x,y = ant.location

      dx, dy = DIR_DELTA[direction % 8]

      [(x + dx) % world.size, (y + dy) % world.size]
    end

    attr_accessor :world, :history
    attr_writer   :ant
  end
end

Of course, now that we have crossed the line from pure data models to an object which actually does something, it is impossible to implement meaningful behavior without making certain assumptions that will affect the capabilities of the rest of the system. The Actor class draws two significant lines in the sand that are easy to overlook on a quick glance:

  1. Storing history data in a Set rather than an Array makes it so that when this object updates pheromone trails, it only takes into account what cells were visited, not how many times they were visited or in what order they were traversed.

  2. The modular arithmetic performed in the neighbor function treats the world as if it were a torus, instead of a plane. This means that the leftmost column and the rightmost column of the map are adjacent to one another, as are the top and bottom rows. This allows ants to easily wrap around the edges of the map, but also establishes connections between cells that you may not intuitively think of as being close to one another. Without a three-dimensional visualization, it is hard to show that the top right corner of the map and the bottom left corner are actually adjacent to one another.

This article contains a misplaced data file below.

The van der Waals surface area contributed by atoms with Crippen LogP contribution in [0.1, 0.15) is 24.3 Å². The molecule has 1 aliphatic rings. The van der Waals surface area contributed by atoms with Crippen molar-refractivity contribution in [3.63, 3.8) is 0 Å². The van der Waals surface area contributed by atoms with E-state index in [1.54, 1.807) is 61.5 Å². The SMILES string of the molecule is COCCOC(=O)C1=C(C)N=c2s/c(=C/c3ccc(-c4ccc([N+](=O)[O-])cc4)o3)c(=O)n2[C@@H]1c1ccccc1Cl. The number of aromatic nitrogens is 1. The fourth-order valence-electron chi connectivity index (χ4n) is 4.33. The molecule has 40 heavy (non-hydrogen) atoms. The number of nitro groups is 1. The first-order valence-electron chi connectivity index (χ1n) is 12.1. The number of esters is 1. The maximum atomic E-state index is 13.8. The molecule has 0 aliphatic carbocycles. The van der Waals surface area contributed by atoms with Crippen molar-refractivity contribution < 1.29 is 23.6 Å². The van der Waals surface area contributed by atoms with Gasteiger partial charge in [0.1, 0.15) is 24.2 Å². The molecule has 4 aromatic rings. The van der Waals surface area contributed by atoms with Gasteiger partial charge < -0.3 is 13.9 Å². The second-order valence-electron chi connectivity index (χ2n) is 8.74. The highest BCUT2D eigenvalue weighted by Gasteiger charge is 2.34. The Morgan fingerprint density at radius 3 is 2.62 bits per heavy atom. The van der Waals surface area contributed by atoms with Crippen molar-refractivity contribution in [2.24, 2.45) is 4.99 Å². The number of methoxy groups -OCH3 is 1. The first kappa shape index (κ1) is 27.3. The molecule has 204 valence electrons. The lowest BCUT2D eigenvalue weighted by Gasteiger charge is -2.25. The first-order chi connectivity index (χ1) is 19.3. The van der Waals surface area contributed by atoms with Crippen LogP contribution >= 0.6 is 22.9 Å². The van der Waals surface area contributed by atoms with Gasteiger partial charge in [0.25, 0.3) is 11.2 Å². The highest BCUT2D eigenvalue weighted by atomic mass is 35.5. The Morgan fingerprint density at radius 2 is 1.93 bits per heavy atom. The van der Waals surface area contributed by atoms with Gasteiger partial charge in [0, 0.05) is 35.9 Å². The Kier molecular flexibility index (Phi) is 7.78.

Of course, the purpose of the Actor class is to hide these details from the rest of the system. As long as its collaborators can operate within these constraints, the Actor object can be treated as a magic black box that knows how to make ants move around the world and do interesting things. To see why that is useful, check out the Simulator#iterate function which drives the simulator's main event loop:

module AntSim
  class Simulator
    # ... other functions ...

    def iterate
      actors.each do |actor|
        optimizer = Optimizer.new(actor.here, actor.nearby_places)

        if actor.foraging?
          action = optimizer.seek_food
        else
          action = optimizer.seek_home
        end

        case action
        when :drop_food
          actor.drop_food.mark_food_trail.turn(4)
        when :take_food
          actor.take_food.mark_home_trail.turn(4)
        when :move_forward
          actor.move
        when :turn_left
          actor.turn(-1)
        when :turn_right
          actor.turn(1)
        else
          raise NotImplementedError, action.inspect
        end
      end

      sleep ANT_SLEEP
    end
  end
end

Here we can see that the Simulator acts as a bridge that translates the Optimizer object's very abstract suggestions into concrete actions for the Actor to carry out. The design of the Actor object gives the Simulator just enough control to make some small adjustments to the process, but not so much that it needs to be bogged down with the details.

Finding food and bringing it home

Now that we know the state of the world and how it can be manipulated, it is time to discuss how to produce the kind of behavior that you saw in the video at the beginning of this article. Perhaps unsurprisingly, the life of the everyday worker ant is actually fairly mundane.

Every ant in this simulation is always either searching for food to bring back to the nest, or trying to return home with the food it found. As soon an ant accomplishes one of these tasks, it immediately transitions to the other, not bothering to take even a moment to bask in fruits of its labor. The following outline describes what the ants in this simulation are "thinking" at any given point in time, assuming that they haven't managed to become self-aware...